Most are aware that in the United States, California and Virginia have general data privacy laws in effect. The Virginia law became effective 1 January 2023, and at the same time significant modifications to California’s law also went into effect. Two more states have similar laws that will become effective 1 July 2023 (Colorado and Connecticut), and more are following, including Utah and then Iowa.
The US may be newer to the concept of 'comprehensive' privacy laws (laws aimed at all types of entities and regulating all types of information and activity) but the number of these laws in the country is growing rapidly. California started the trend. Its privacy law has been in force since 1 January 2020, with a modified version effective since 1 January 2023. Virginia was next, with a law that went into effect 1 January 2023. Colorado and Connecticut will have similar laws that become effective 1 July 2023, Utah from 31 December 2023, and Iowa, on 1 January 2025. There are also pending laws in Indiana, Montana, and Tennessee, all of which are anticipated to be signed into law soon, with effective dates of 1 October 2024 (Montana), 1 July 2025 (Tennessee) and 1 January 2026 (Indiana).
None of the state laws have as broad an applicability as that of California's CCPA. The CCPA more closely tracks the GDPR, and applies to personal information about all individuals (employees, employees of other companies, consumers). The other states’ laws, on the other hand, apply only to information of consumers. All laws except California's also exempt entities that are in regulated industries like health care and financial services. (California exempts only the information that is subject to GLBA, HIPAA and a few additional, specific, regulations).
In order for a company to be subject to one of these state laws, it must do business in the particular state (typically a broad definition), and also meet certain thresholds. Again, California’s bar is the lowest. The CCPA applies to any entity that has gross annual revenues above $25 million; buys, sells, or shares the personal information of 100,000 consumers; or derives 50% of or more annual revenue from selling personal information. Utah’s bar is the highest. Its privacy law applies to companies that have both revenues above $25 million and process personal information of at least 100,000 residents. The other five states laws apply if the company processes personal information of 100,000 or more of that states’ residents or process personal data of 25,000 residents and derive any revenue (Colorado), 25% of gross revenue (Connecticut), or 50% of gross revenue (Iowa, Utah, Virginia) from the sale of personal information.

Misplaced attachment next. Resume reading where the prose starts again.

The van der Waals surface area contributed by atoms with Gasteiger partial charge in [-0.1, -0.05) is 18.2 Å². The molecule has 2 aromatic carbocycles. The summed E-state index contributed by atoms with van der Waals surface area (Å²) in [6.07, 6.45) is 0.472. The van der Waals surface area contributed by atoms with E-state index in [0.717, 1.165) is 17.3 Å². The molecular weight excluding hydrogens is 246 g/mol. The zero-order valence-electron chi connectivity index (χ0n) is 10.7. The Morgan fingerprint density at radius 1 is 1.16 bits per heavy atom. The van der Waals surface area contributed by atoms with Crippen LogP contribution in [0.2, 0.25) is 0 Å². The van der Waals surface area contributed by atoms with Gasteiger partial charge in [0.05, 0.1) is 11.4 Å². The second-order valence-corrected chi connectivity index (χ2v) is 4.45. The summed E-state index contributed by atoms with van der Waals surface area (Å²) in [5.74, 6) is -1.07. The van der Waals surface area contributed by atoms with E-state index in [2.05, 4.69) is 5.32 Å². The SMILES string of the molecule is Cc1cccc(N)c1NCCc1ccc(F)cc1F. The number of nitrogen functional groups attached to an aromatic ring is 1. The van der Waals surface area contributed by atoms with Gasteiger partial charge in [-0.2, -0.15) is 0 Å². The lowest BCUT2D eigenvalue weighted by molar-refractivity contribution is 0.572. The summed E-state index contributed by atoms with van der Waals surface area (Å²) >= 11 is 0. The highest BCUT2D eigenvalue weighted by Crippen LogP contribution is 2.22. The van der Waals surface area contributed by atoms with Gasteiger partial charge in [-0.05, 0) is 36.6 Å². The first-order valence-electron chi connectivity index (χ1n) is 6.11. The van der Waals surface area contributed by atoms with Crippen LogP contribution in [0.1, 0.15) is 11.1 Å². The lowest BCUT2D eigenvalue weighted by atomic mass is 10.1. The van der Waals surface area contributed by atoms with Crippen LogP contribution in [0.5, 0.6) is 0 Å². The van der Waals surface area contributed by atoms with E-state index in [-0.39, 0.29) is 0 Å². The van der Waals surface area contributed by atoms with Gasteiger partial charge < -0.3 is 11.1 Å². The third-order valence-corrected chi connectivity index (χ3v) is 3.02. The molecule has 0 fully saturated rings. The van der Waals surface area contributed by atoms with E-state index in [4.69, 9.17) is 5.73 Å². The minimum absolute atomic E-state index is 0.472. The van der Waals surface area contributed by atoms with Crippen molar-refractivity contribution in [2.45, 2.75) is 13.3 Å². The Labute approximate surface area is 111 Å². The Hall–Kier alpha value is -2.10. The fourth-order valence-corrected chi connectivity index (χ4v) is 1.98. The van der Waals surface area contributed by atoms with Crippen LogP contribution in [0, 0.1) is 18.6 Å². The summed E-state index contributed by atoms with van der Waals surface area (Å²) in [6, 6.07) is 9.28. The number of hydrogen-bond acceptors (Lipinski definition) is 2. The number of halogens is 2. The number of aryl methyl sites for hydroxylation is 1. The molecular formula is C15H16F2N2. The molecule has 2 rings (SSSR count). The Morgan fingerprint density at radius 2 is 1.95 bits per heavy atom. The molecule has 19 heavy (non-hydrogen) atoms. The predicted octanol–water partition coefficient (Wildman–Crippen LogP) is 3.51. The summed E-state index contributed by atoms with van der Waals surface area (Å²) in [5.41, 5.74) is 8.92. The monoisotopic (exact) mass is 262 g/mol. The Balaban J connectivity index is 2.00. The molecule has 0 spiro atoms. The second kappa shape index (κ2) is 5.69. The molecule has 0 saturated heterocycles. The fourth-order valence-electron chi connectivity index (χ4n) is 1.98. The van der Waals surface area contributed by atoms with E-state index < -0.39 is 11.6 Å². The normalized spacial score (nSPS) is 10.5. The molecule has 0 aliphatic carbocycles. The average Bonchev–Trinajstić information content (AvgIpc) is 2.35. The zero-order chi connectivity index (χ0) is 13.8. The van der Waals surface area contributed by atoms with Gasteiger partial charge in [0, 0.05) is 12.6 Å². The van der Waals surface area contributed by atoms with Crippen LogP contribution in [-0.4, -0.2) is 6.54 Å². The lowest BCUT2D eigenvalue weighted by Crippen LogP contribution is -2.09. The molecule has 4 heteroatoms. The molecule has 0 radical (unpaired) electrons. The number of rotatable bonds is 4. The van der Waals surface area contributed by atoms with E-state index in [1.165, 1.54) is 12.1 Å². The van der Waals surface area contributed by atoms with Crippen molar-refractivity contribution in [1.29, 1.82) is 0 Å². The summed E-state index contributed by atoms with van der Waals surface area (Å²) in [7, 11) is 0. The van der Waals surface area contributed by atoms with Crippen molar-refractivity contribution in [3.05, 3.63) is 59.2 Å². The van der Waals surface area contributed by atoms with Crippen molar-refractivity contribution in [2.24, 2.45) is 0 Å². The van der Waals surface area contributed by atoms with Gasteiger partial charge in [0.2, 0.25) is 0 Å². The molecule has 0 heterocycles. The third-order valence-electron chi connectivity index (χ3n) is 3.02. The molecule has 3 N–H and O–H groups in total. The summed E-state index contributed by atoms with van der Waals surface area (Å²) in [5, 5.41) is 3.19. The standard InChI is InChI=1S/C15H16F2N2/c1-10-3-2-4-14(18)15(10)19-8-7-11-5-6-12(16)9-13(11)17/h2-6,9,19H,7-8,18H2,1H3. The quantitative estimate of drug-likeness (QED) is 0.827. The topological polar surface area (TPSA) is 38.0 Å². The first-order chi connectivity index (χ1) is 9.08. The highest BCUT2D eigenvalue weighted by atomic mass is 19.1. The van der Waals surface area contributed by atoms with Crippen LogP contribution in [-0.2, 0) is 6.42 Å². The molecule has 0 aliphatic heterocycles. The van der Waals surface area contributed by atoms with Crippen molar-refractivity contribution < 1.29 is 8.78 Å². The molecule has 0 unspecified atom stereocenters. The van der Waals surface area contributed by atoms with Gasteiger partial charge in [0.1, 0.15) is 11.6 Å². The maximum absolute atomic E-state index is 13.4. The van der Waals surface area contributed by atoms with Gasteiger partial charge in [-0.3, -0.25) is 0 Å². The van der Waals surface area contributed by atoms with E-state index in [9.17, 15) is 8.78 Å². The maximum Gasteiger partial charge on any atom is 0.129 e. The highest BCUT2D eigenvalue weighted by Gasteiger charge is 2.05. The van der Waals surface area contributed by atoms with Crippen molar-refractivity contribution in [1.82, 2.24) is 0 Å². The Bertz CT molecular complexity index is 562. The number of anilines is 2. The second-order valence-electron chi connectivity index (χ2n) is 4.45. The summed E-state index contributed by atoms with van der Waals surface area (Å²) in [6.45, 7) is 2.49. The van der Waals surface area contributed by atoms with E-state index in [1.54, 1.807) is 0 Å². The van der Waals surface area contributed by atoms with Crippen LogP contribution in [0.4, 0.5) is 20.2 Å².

Colorado and Connecticut do not add substantively to these requirements. Thus companies which already have modified their privacy policies to address California and Virginia will need only to expand the section of rights to indicate that individuals in their states also have access to rights.
Under the privacy laws of both California and Virginia, companies are required to allow consumers to opt-out of targeted advertising, the sale of personal information, or profiling that could produce legal or similarly significant effects on the consumer. Beginning 1 July 2023, Connecticut and Colorado will also require giving consumers the ability to opt-out of the sale of personal information, targeted advertising and profiling (and moving forward, Indiana, Iowa and Utah will follow).